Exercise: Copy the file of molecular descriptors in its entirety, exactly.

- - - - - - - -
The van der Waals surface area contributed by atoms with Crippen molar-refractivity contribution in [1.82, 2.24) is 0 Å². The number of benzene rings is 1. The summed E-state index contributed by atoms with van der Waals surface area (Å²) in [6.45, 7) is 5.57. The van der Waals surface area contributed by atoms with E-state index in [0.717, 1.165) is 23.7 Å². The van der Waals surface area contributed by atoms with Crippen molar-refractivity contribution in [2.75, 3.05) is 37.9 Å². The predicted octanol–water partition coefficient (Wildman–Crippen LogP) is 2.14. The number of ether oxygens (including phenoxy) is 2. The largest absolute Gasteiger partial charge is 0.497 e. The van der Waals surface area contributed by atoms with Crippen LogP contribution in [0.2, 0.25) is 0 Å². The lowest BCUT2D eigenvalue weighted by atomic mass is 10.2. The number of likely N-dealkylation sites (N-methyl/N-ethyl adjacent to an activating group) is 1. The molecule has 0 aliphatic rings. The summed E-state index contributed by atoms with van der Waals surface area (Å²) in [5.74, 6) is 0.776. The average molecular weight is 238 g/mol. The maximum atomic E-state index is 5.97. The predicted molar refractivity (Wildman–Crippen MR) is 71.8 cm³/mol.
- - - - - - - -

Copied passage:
The van der Waals surface area contributed by atoms with Crippen molar-refractivity contribution in [1.82, 2.24) is 0 Å². The number of benzene rings is 1. The summed E-state index contributed by atoms with van der Waals surface area (Å²) in [6.45, 7) is 5.57. The van der Waals surface area contributed by atoms with E-state index in [0.717, 1.165) is 23.7 Å². The van der Waals surface area contributed by atoms with Crippen molar-refractivity contribution in [2.75, 3.05) is 37.9 Å². The predicted octanol–water partition coefficient (Wildman–Crippen LogP) is 2.14. The number of ether oxygens (including phenoxy) is 2. The largest absolute Gasteiger partial charge is 0.497 e. The van der Waals surface area contributed by atoms with Crippen LogP contribution in [0.2, 0.25) is 0 Å². The lowest BCUT2D eigenvalue weighted by atomic mass is 10.2. The number of likely N-dealkylation sites (N-methyl/N-ethyl adjacent to an activating group) is 1. The molecule has 0 aliphatic rings. The summed E-state index contributed by atoms with van der Waals surface area (Å²) in [5.74, 6) is 0.776. The average molecular weight is 238 g/mol. The maximum atomic E-state index is 5.97. The predicted molar refractivity (Wildman–Crippen MR) is 71.8 cm³/mol.